With the aim to determine the precise moment of the avalanche, we first inspect the seismograms of the nearest seismograph stations of the INGV-network (Fig. 1a). Figure 2a shows the eligible 24 min avalanche time window for all three components of station GIGS, which was scanned for any “suspicious” signal that could have been generated by the avalanche. The recordings are obviously dominated by the continuous seismic activity of the Central Italy sequence (inverted red triangles in Fig. 2a), which complicates the search.

Figure 2
figure 2

Seismic traces recorded at station GIGS: (a) 24 min zoom for the avalanche time window, (b) 20 s zoom, containing the displacement trace generated by the avalanche, (c) spectrogram of the E-component of station GIGS plotted for the 20 s-time window of (b), generated by the avalanche. [Panels a and b have been plotted by using Snuffler,; Panel c was realized using SAC-software:].

At 15:42:38 the seismic trace of station GIGS started to record small transients on all three components, without any coincident signals at the other running stations of the network (triangles in Fig. 1a), which indicates that they had not been generated by the Central Italy seismic sequence. The signal has a duration of approximately 15 s and is composed by three distinct onsets (called hereafter avalanche transients T1–T3). T1 (1st red arrow in Fig. 2b) weakly starts at 15:42:38, followed by an amplitude increase 7 s later (T2—2nd red arrow) and culminating in the very sharp high-frequency (~ 14 Hz) transient (T3—3rd arrow). T3 lasts for less than 0.5 s and is particularly evident on the horizontal-components, indicating an SH-wave. The peak ground velocity reaches a value of 3.2 × 10−6 m/s, and a corresponding peak ground displacement of 3·10−8 m. The spectrogram in Fig. 2c shows the three distinct patterns as spectral energy in the frequency band of 1–20 Hz, with continuously increasing seismic energy at 38 s (T1), 45 s (T2) and 51 s (T3), respectively, the latter showing a distinct maximum at ~ 14 Hz (violet).

In a second step, we try to determine the direction(s) under which the avalanche transients reach station GIGS, but only T3 shows a signal-to-noise ratio high enough to be further examined. Figure 3a shows the particle motion of T3 plotted in the horizontal NE-plane). The initial (red) part of the seismograms points approximately in direction ~ 110° (P-wave), while the large amplitudes (blue) show a mean direction of ~ 45° and can be interpreted as SH-waves (T3).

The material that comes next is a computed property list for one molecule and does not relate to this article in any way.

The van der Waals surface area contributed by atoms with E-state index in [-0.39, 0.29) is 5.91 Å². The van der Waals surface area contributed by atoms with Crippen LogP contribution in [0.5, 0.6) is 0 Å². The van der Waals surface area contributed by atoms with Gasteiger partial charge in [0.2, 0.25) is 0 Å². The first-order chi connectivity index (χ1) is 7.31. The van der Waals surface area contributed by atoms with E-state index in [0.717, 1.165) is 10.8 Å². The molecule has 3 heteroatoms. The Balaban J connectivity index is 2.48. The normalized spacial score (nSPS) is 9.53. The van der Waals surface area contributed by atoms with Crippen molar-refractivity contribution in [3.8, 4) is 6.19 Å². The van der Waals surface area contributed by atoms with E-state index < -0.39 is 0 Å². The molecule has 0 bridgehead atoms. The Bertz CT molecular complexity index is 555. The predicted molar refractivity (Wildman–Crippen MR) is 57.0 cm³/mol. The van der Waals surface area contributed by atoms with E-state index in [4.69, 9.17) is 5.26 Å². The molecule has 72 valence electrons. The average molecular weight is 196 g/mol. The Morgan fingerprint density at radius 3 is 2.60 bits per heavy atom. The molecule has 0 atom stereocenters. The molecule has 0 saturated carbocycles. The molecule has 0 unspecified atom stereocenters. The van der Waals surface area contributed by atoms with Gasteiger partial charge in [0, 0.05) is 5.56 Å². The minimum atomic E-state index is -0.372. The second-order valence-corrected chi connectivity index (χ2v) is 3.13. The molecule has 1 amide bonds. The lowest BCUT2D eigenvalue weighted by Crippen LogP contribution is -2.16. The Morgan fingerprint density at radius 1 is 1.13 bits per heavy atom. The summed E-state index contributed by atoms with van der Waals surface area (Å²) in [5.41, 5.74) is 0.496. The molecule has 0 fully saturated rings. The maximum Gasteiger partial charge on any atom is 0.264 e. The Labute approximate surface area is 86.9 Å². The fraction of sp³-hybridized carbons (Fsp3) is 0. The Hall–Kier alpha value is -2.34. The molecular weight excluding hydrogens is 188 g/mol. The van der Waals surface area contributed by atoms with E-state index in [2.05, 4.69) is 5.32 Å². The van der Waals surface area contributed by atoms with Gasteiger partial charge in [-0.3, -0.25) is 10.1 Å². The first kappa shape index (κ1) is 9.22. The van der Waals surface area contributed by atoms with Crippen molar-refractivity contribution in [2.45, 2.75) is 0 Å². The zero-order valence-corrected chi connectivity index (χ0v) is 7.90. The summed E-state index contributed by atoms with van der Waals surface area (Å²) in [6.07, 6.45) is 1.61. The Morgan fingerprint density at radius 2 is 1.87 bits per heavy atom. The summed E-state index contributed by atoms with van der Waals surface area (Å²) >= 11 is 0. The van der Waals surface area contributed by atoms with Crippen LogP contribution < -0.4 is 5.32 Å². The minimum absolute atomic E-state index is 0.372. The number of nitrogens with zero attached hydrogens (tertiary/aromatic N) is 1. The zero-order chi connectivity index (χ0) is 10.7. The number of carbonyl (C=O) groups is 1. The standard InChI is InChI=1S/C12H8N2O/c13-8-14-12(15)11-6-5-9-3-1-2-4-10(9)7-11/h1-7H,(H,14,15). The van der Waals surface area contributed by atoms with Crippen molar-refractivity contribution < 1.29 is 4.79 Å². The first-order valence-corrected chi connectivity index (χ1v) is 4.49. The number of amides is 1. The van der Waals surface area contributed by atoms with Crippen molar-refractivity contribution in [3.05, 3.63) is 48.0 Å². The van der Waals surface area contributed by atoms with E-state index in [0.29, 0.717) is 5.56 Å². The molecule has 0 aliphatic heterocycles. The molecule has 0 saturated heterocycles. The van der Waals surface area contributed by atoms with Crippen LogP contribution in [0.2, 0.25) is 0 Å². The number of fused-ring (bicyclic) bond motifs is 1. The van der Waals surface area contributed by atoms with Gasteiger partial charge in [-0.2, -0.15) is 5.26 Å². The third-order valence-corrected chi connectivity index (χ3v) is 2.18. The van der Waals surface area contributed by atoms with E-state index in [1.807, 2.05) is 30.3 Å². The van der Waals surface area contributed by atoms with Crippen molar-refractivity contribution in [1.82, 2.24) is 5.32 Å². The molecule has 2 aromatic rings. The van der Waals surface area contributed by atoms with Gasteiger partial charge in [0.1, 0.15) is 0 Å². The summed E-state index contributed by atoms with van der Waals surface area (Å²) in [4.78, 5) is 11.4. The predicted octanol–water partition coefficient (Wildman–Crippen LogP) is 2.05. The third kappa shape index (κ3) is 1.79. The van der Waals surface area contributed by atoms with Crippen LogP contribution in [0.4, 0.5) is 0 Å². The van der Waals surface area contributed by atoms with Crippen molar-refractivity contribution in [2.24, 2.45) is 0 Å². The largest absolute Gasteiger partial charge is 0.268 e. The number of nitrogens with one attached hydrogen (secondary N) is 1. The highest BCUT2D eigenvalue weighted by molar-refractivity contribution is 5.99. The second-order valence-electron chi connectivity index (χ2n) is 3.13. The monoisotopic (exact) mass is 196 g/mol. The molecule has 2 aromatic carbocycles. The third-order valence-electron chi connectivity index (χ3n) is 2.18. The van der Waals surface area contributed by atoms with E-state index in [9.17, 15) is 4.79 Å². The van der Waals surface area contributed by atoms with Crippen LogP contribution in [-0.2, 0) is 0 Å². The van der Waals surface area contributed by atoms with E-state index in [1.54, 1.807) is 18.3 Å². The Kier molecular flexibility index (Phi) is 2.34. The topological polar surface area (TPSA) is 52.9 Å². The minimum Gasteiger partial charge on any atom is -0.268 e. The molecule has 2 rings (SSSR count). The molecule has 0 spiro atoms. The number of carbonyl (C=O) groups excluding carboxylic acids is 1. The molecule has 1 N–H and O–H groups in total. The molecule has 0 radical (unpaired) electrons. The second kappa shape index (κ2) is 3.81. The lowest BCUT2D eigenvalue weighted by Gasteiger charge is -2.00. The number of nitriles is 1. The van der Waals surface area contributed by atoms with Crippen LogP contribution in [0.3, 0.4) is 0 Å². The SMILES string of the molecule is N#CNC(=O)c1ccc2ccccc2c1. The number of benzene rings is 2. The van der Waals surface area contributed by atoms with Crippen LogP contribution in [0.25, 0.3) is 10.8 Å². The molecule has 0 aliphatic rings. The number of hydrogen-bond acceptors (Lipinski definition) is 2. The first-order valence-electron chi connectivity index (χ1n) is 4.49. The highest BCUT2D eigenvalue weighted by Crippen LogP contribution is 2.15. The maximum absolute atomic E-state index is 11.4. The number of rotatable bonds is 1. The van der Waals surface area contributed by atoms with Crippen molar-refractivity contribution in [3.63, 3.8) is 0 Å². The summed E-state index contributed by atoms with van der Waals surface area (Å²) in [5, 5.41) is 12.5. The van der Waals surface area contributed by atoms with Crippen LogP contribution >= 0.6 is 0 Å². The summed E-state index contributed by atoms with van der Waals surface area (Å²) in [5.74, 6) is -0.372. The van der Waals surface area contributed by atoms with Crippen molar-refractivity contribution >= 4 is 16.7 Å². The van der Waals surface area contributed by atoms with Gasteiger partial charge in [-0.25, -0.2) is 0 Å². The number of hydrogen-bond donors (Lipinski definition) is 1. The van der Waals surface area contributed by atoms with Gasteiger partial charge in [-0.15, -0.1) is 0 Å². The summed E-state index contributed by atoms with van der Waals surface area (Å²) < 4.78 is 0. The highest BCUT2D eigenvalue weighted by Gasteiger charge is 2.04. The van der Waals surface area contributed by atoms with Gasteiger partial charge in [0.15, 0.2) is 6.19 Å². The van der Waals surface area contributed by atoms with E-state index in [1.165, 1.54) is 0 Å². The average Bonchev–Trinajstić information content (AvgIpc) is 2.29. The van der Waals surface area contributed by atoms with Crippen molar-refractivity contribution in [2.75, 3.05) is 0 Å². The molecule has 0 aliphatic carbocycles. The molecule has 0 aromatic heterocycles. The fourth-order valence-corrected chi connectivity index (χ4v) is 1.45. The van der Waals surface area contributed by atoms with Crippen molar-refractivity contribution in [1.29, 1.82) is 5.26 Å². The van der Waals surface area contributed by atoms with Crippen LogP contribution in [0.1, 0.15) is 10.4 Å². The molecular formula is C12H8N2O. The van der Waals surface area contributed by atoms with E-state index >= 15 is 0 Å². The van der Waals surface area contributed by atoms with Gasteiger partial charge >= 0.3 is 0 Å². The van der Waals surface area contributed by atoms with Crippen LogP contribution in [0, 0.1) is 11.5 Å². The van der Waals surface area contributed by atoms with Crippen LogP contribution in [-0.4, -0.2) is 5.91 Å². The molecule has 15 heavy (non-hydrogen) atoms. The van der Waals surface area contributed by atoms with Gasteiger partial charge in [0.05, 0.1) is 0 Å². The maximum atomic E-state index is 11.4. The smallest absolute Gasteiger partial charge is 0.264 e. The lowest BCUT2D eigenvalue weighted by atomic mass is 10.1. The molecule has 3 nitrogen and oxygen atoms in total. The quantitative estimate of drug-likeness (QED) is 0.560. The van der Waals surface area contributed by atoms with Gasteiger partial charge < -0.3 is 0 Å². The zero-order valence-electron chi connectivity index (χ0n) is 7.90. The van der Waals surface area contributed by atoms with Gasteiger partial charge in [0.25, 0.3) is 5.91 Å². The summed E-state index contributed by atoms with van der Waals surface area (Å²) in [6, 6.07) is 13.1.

Figure 3
figure 3

Directional analysis of the avalanche signal: (a) particle motion of the data and (c) of the synthetic seismograms (arbitrary units).Rotated frequency spectra calculated from combining the horizontal components of station GIGS for a time window of (b) 0.3 s and (d) 1.0 s around AT. [Panels b and d have been constructed by the software Geopsy,; Panels a and c have been realized using the software ObsPy and SW420].

To retrieve a statistically significant backazimuth of the short duration of T3, we compute the rotated frequency spectra of the horizontal components recorded at station GIGS, by calculating a series of Fourier spectra in the range from 0° to 180° (by steps of 10°) and present the outcome in the frequency-azimuth plane (Fig. 3b,d). Figure 3b shows the rotated frequency spectra for the 0.3 s long time window around T3. The maximum spectral energy results at a frequency of ~ 14 Hz and reaches station GIGS at a backazimuth of approximately 45°.

In a third step, we compute synthetic seismograms of the low frequency part of the T3 (0.8–3 Hz) and compare the corresponding particle motions with those of the band-pass filtered data (0.8–3 Hz) recorded at station GIGS (Fig. 3a). We use the software package SW420, implementing a rough version of the true 3D topography (SRTM) and—according to the unidirectional movement of the avalanche—we assume as seismic source a shallow horizontally orientated single force (Gaussian shaped source time function in a frequency range of 0.8–3 Hz). Based on a velocity model computed for estimating the regional moment tensors of the aftershock data from the 2009 L’Aquila earthquake sequence21, we calculate the synthetic seismograms for station GIGS by varying the single force direction in azimuthal steps of 10°. The result is that the synthetics (Fig. 3c) fit the particle motion of the observed data (Fig. 3a) best, when assuming a single force pointing in direction 120°N. For the observed, as well as for the synthetic seismogram, both hodographs start with a linearly polarized P-phase, pointing to a backazimuth of 105°–110° for observed data (Fig. 3a) and in the 100°N direction for the synthetics (Fig. 3c), followed by an almost perpendicular polarized SH-wave.

As the frequency bands of the recorded seismic data (14 Hz for T3) and synthetic seismograms (0.8–3 Hz) differ substantially, the rotated frequency spectra have been repeated for an extended time window of 1 s around T3, revealing seismic energy around 1 Hz, which arrives from the same backazimuth of 45° as for the high-frequency (Fig. 3d).